Rock Island Auction Company

Lot 1475: Colt Model 1910 Prototype Semi-Automatic Pistol

Auction Date: June 6, 2020

Monumental and Fresh, Extremely Rare, Historic, and Well-Documented Colt Model 1910 Prototype Semi-Automatic Pistol Serial Number "2" with Factory Letter

Price Realized:
Estimated Price: $85,000 - $130,000

Monumental and Fresh, Extremely Rare, Historic, and Well-Documented Colt Model 1910 Prototype Semi-Automatic Pistol Serial Number "2" with Factory Letter

Manufacturer: Colt
Model: 1910
Type: Pistol
Gauge: 45 ACP
Barrel: 5 inch round
Finish: blue
Grip: checkered walnut
Item Views: 4516
Item Interest: Very Active
Serial Number:
Catalog Page: 328
Class: Curio & Relic Handgun

This is a fine example of an extremely rare Colt Model 1910 Prototype Semi-Automatic Pistol. This model is the highly pivotal "Missing Link" in the overall design/development and adoption of the U.S. Colt Model 1911 Colt pistol. This is partially due to the fact that it is some what misunderstood and the fact that so few ere ever manufactured and or survived! This specific pistol is accompanied by a Colt factory letter dated Sept 2002 where it is listed as a "1" gun shipment charged to the "Loan Account" at Colt. Then on page 98 in the excellent reference book "U.S. Military Automatic Pistols 1894-1920" by Meadows and Ellis, it is documented as being shipped on July 28, 1910. Subsequently, it was sent to the President of the Ordnance Board, General William Crozier on August 17th 1911, and within a month, Sept 1911, it was delivered to Albert Foster Jr. President of Colt for Thomas McManus. The history of this Model of 1910 actually starts as a redesign of the original Model 1909. One of the key/major recommendations at that time was that the grip angle be changed from 84 degrees to 74 degrees. This single change was recorded in Colt's ledgers as the "New Style Grip" or "Slanted Angle" frame. This small configuration/design change forever established the standard frame configuration for all future Model 1911/1911A1 pistols for the next 90+ years. Additional changes made from the Model 1909 to this Model of 1910 included the following which eventually led to the final culmination of the Model 1911. These changes are: 1) a new stronger main spring cap, 2) extractor placed inside the breech cover, held in place by the firing pin plate, 3) ejector was made square instead of a rounded front end, 4) the sear, trigger and grip safety spring was made in one piece, 5) the lower rear area of the butt was made square, 6) the ejection port was enlarged 7) the axis of the barrel was lowered to make the pistol more compact. In November 1910, this new design termed the Colt "Special Army" pistol was again submitted for testing along side the Savage Model 1907 pistol. At the conclusion of those tests, both pistols again showed deficiencies, so the Ordnance Dept. informed both companies that a follow-on test would be conducted in March 1911. Colt used this time to redesign the pistol to eliminate those additional weaknesses. Some of the noted changes includes 1) the depth of the grooves between the barrel lugs was made shallower to prevent cracking, 2) only the "top two" locking lugs were machined into the barrel, eliminating the underside lugs which dramatically strengthened the barrel, 3) the hammer and sear pins were inserted from the left with an enlarged safety plate made to cover the heads of the pins, eliminating the previous design with the enlarged plate on the right (this specific pistol does not have that modification), 4) the stocks were lengthened with the top portion partially covering the plunger tube, 5) the stock screw escutcheons and screws were made larger. In early March 1911, the Ordnance Board again submitted both pistols to a series of endurance tests to include a new requirement to fire high pressure test rounds. At the completion of those tests Colt was notified on 29 March 1911 that their design successfully passed and was approved by the Secretary of War. The new designation was called "Automatic Pistol Caliber 45 Model of 1911". This specific pistol exhibits some later part configuration changes. The left side of the original slide has the two line, two block markings of "PATENTED/APR.20.1897.SEPT.9.1902.DEC.19.1905" followed by "COLT'S PT. F.A.MFG. CO./HARTFORD,CT. U.S.A.". The right side is roll-stamped: "AUTOMATIC COLT/CALIBRE 45 RIMLESS SMOKELESS" in two lines. It correctly does not have the later Rampant Colt logo behind the serrations. It has the later production replacement wide spur hammer with bordered knurling. It has the Model 1911 thumb safety on the left side and also still retains the earlier Model of 1910 enlarged plate on the right side of the frame. It has a replacement 1911 all blued barrel with the top of the chamber area stamped "H and P" which are inline with the axis of the barrel. The barrel is stamped with only a number "5" on the underside. The pistol frame is externally serial numbered "2" on the left side in two places; one under the area of the slide stop and number (same shape, size and style) slightly in front of the pin hole. The right side of the forward trigger guard is marked with a "K", indicating factory return/rework/parts upgrade. The Colt Model 1910 Automatic pistol is a key piece in the evolution of the Colt Model 1911 pistol; it established the basic configuration for the successful Model 1911 adopted by the U.S. Army. Originally this example would have had a Colt high-polish commercial blue finish with casehardened hammer, grip safety and main spring housing. It is fitted with the later checkered, walnut stocks with the slightly oval tops with fine checkering and the large diamonds surrounding the larger stock screws. There are several references detailing this rare model prototype test pistol that include the noted reference above and also the book "Colt .45 Service Pistols, Model of 1911 and 1911A1" on pages 53-66 Clawson and "The Government Model of 1911" on pages 108-120 by Goddard.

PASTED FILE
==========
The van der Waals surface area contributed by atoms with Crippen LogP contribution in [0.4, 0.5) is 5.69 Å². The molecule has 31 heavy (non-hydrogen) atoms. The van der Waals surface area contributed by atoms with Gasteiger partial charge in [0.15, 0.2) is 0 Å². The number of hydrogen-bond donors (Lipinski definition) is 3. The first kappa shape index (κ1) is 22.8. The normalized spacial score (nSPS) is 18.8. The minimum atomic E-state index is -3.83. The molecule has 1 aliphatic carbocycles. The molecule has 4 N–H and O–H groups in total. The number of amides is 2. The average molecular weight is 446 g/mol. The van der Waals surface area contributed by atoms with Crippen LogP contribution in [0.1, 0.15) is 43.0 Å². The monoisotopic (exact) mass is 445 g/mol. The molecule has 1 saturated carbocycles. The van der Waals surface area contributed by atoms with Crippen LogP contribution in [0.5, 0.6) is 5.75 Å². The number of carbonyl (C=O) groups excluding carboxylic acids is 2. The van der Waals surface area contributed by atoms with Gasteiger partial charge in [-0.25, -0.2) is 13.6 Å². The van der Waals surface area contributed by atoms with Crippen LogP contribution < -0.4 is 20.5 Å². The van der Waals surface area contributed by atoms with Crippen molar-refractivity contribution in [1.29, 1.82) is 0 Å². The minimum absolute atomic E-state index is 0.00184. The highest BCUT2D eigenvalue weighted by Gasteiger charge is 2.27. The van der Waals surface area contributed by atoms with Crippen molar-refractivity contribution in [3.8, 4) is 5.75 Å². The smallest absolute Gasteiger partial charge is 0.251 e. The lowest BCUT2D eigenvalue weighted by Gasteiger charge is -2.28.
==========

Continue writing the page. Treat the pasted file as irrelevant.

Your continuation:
Rating Definition:

Fine with 40% of the factory high polish blue finish overall with the majority of the blue visible on the frame and underside of the recoil spring housing. The remaining metal surfaces have a gray/brown patina finish overall with some very minor, very fine erosion on top of the slide from actual use, handling and test firing during the noted selection process. The later production replacement grips are very good and a nice matching dark tone overall with clear distinct checking showing light wear overall mixed with a few light handling marks. The magazine is an early style 1911 replacement. (Other upgrades are noted in the above text). A very rare and crucial historic link in the development of the U.S. Model 1911 pistol. This is truly a unique opportunity to own both an extremely rare and historic Colt 1910 Semi-Automatic Pistol, in many cases a once in a lifetime opportunity.